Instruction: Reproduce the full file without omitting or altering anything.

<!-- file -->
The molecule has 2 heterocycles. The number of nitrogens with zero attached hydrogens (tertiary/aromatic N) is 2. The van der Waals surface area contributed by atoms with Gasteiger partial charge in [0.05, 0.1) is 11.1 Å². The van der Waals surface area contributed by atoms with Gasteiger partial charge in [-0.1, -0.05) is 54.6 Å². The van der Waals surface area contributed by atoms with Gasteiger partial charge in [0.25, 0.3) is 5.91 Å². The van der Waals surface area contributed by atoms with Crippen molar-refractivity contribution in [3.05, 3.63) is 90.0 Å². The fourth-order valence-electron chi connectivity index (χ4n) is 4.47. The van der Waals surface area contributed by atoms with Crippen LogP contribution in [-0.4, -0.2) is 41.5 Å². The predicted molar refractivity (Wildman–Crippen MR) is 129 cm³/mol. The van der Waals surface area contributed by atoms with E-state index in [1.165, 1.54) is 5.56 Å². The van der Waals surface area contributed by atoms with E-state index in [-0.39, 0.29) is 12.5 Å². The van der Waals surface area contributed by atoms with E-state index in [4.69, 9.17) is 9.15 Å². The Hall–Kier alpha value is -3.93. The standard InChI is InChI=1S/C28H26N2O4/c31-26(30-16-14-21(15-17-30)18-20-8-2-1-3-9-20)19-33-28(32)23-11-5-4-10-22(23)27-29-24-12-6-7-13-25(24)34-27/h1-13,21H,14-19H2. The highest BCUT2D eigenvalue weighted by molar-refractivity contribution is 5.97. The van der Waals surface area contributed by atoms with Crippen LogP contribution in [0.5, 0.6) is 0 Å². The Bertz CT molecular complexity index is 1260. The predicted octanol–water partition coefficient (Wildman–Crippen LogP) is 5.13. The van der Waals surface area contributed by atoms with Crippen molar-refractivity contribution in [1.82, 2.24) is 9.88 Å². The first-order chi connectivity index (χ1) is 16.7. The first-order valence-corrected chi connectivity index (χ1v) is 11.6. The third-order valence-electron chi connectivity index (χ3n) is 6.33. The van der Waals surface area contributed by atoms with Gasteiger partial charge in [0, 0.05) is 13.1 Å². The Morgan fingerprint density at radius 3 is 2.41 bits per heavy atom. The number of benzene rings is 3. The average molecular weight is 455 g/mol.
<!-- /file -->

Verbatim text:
The molecule has 2 heterocycles. The number of nitrogens with zero attached hydrogens (tertiary/aromatic N) is 2. The van der Waals surface area contributed by atoms with Gasteiger partial charge in [0.05, 0.1) is 11.1 Å². The van der Waals surface area contributed by atoms with Gasteiger partial charge in [-0.1, -0.05) is 54.6 Å². The van der Waals surface area contributed by atoms with Gasteiger partial charge in [0.25, 0.3) is 5.91 Å². The van der Waals surface area contributed by atoms with Crippen molar-refractivity contribution in [3.05, 3.63) is 90.0 Å². The fourth-order valence-electron chi connectivity index (χ4n) is 4.47. The van der Waals surface area contributed by atoms with Crippen LogP contribution in [-0.4, -0.2) is 41.5 Å². The predicted molar refractivity (Wildman–Crippen MR) is 129 cm³/mol. The van der Waals surface area contributed by atoms with E-state index in [1.165, 1.54) is 5.56 Å². The van der Waals surface area contributed by atoms with E-state index in [-0.39, 0.29) is 12.5 Å². The van der Waals surface area contributed by atoms with E-state index in [4.69, 9.17) is 9.15 Å². The Hall–Kier alpha value is -3.93. The standard InChI is InChI=1S/C28H26N2O4/c31-26(30-16-14-21(15-17-30)18-20-8-2-1-3-9-20)19-33-28(32)23-11-5-4-10-22(23)27-29-24-12-6-7-13-25(24)34-27/h1-13,21H,14-19H2. The highest BCUT2D eigenvalue weighted by molar-refractivity contribution is 5.97. The van der Waals surface area contributed by atoms with Crippen LogP contribution in [0.5, 0.6) is 0 Å². The Bertz CT molecular complexity index is 1260. The predicted octanol–water partition coefficient (Wildman–Crippen LogP) is 5.13. The van der Waals surface area contributed by atoms with Crippen molar-refractivity contribution in [1.82, 2.24) is 9.88 Å². The first-order chi connectivity index (χ1) is 16.7. The first-order valence-corrected chi connectivity index (χ1v) is 11.6. The third-order valence-electron chi connectivity index (χ3n) is 6.33. The van der Waals surface area contributed by atoms with Gasteiger partial charge in [0, 0.05) is 13.1 Å². The Morgan fingerprint density at radius 3 is 2.41 bits per heavy atom. The number of benzene rings is 3. The average molecular weight is 455 g/mol.